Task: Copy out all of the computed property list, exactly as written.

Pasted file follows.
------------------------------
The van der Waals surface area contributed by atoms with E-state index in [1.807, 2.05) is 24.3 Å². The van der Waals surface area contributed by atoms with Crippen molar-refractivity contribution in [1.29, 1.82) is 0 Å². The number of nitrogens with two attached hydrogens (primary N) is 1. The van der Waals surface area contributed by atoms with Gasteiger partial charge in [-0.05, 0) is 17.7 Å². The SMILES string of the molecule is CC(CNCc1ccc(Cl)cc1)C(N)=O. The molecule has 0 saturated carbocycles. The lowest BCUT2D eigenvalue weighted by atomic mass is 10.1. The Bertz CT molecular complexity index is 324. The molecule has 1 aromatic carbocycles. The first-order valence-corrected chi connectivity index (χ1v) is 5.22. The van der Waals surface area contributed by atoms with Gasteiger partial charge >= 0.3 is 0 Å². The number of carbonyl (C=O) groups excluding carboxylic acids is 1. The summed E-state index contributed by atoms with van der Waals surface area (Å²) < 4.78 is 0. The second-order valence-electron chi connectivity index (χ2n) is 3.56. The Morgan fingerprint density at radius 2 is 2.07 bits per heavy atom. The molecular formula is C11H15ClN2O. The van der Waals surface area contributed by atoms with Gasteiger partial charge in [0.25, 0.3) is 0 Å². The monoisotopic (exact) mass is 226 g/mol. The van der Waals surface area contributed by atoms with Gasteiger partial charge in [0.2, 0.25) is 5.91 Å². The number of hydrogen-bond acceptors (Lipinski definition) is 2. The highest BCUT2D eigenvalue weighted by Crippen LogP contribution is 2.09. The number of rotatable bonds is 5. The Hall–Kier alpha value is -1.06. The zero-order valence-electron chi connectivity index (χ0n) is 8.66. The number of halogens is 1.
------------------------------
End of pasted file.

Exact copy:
The van der Waals surface area contributed by atoms with E-state index in [1.807, 2.05) is 24.3 Å². The van der Waals surface area contributed by atoms with Crippen molar-refractivity contribution in [1.29, 1.82) is 0 Å². The number of nitrogens with two attached hydrogens (primary N) is 1. The van der Waals surface area contributed by atoms with Gasteiger partial charge in [-0.05, 0) is 17.7 Å². The SMILES string of the molecule is CC(CNCc1ccc(Cl)cc1)C(N)=O. The molecule has 0 saturated carbocycles. The lowest BCUT2D eigenvalue weighted by atomic mass is 10.1. The Bertz CT molecular complexity index is 324. The molecule has 1 aromatic carbocycles. The first-order valence-corrected chi connectivity index (χ1v) is 5.22. The van der Waals surface area contributed by atoms with Gasteiger partial charge >= 0.3 is 0 Å². The number of carbonyl (C=O) groups excluding carboxylic acids is 1. The summed E-state index contributed by atoms with van der Waals surface area (Å²) < 4.78 is 0. The second-order valence-electron chi connectivity index (χ2n) is 3.56. The Morgan fingerprint density at radius 2 is 2.07 bits per heavy atom. The molecular formula is C11H15ClN2O. The van der Waals surface area contributed by atoms with Gasteiger partial charge in [0.25, 0.3) is 0 Å². The monoisotopic (exact) mass is 226 g/mol. The van der Waals surface area contributed by atoms with Gasteiger partial charge in [0.2, 0.25) is 5.91 Å². The number of hydrogen-bond acceptors (Lipinski definition) is 2. The highest BCUT2D eigenvalue weighted by Crippen LogP contribution is 2.09. The number of rotatable bonds is 5. The Hall–Kier alpha value is -1.06. The zero-order valence-electron chi connectivity index (χ0n) is 8.66. The number of halogens is 1.